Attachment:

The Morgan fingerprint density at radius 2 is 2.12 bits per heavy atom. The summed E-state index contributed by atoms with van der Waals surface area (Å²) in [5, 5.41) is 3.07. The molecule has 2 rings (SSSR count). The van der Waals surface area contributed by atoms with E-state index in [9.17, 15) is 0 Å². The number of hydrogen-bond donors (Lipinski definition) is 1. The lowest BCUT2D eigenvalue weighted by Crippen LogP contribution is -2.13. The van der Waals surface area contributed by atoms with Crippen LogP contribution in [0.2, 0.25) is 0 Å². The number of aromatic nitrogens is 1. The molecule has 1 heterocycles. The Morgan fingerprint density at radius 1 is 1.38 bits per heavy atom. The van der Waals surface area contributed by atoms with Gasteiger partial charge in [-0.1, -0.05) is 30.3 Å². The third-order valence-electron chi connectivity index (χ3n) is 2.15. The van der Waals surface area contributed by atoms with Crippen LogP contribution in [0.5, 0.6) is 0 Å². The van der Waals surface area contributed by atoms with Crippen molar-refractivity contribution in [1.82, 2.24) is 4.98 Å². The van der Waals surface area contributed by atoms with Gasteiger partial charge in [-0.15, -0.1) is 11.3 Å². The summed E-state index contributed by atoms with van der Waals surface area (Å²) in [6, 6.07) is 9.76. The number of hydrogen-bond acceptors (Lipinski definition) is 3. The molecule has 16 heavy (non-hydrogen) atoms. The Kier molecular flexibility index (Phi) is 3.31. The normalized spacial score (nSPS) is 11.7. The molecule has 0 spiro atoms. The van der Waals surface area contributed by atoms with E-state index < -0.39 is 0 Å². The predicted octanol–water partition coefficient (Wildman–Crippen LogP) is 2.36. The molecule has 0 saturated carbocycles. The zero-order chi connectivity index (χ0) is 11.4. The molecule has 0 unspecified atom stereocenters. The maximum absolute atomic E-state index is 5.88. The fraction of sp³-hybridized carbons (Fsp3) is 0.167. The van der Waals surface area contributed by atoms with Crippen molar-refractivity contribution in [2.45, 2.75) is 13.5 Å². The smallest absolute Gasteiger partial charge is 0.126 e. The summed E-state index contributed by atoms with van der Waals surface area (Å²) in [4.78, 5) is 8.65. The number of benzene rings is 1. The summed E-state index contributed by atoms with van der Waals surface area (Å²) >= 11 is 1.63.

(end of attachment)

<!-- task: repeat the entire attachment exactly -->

The Morgan fingerprint density at radius 2 is 2.12 bits per heavy atom. The summed E-state index contributed by atoms with van der Waals surface area (Å²) in [5, 5.41) is 3.07. The molecule has 2 rings (SSSR count). The van der Waals surface area contributed by atoms with E-state index in [9.17, 15) is 0 Å². The number of hydrogen-bond donors (Lipinski definition) is 1. The lowest BCUT2D eigenvalue weighted by Crippen LogP contribution is -2.13. The van der Waals surface area contributed by atoms with Crippen LogP contribution in [0.2, 0.25) is 0 Å². The number of aromatic nitrogens is 1. The molecule has 1 heterocycles. The Morgan fingerprint density at radius 1 is 1.38 bits per heavy atom. The van der Waals surface area contributed by atoms with Gasteiger partial charge in [-0.1, -0.05) is 30.3 Å². The third-order valence-electron chi connectivity index (χ3n) is 2.15. The van der Waals surface area contributed by atoms with Crippen LogP contribution in [0.5, 0.6) is 0 Å². The van der Waals surface area contributed by atoms with Crippen molar-refractivity contribution in [1.82, 2.24) is 4.98 Å². The van der Waals surface area contributed by atoms with Gasteiger partial charge in [-0.15, -0.1) is 11.3 Å². The summed E-state index contributed by atoms with van der Waals surface area (Å²) in [6, 6.07) is 9.76. The number of hydrogen-bond acceptors (Lipinski definition) is 3. The molecule has 16 heavy (non-hydrogen) atoms. The Kier molecular flexibility index (Phi) is 3.31. The normalized spacial score (nSPS) is 11.7. The molecule has 0 spiro atoms. The van der Waals surface area contributed by atoms with E-state index < -0.39 is 0 Å². The predicted octanol–water partition coefficient (Wildman–Crippen LogP) is 2.36. The molecule has 0 saturated carbocycles. The zero-order chi connectivity index (χ0) is 11.4. The molecule has 0 unspecified atom stereocenters. The maximum absolute atomic E-state index is 5.88. The fraction of sp³-hybridized carbons (Fsp3) is 0.167. The van der Waals surface area contributed by atoms with Crippen molar-refractivity contribution in [2.45, 2.75) is 13.5 Å². The smallest absolute Gasteiger partial charge is 0.126 e. The summed E-state index contributed by atoms with van der Waals surface area (Å²) in [4.78, 5) is 8.65. The number of benzene rings is 1. The summed E-state index contributed by atoms with van der Waals surface area (Å²) >= 11 is 1.63.